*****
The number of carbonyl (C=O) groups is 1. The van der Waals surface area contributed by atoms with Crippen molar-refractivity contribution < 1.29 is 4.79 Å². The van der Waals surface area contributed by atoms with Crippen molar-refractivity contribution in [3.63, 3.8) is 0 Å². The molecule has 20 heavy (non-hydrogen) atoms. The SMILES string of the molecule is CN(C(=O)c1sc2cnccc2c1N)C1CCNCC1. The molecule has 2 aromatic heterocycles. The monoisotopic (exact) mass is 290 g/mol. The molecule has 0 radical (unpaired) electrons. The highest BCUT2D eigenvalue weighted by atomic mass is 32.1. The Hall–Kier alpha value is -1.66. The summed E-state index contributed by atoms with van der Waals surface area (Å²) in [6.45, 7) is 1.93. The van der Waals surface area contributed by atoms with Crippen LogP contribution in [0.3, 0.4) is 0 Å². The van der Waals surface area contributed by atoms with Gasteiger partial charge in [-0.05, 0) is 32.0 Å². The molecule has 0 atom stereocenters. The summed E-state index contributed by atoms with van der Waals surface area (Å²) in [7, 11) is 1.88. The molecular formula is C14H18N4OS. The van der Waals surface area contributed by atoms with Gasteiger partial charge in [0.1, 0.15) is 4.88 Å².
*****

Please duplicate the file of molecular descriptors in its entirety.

The number of carbonyl (C=O) groups is 1. The van der Waals surface area contributed by atoms with Crippen molar-refractivity contribution < 1.29 is 4.79 Å². The van der Waals surface area contributed by atoms with Crippen molar-refractivity contribution in [3.63, 3.8) is 0 Å². The molecule has 20 heavy (non-hydrogen) atoms. The SMILES string of the molecule is CN(C(=O)c1sc2cnccc2c1N)C1CCNCC1. The molecule has 2 aromatic heterocycles. The monoisotopic (exact) mass is 290 g/mol. The molecule has 0 radical (unpaired) electrons. The highest BCUT2D eigenvalue weighted by atomic mass is 32.1. The Hall–Kier alpha value is -1.66. The summed E-state index contributed by atoms with van der Waals surface area (Å²) in [6.45, 7) is 1.93. The van der Waals surface area contributed by atoms with Crippen LogP contribution in [0.3, 0.4) is 0 Å². The van der Waals surface area contributed by atoms with Gasteiger partial charge in [-0.05, 0) is 32.0 Å². The molecule has 0 atom stereocenters. The summed E-state index contributed by atoms with van der Waals surface area (Å²) in [7, 11) is 1.88. The molecular formula is C14H18N4OS. The van der Waals surface area contributed by atoms with Gasteiger partial charge in [0.1, 0.15) is 4.88 Å².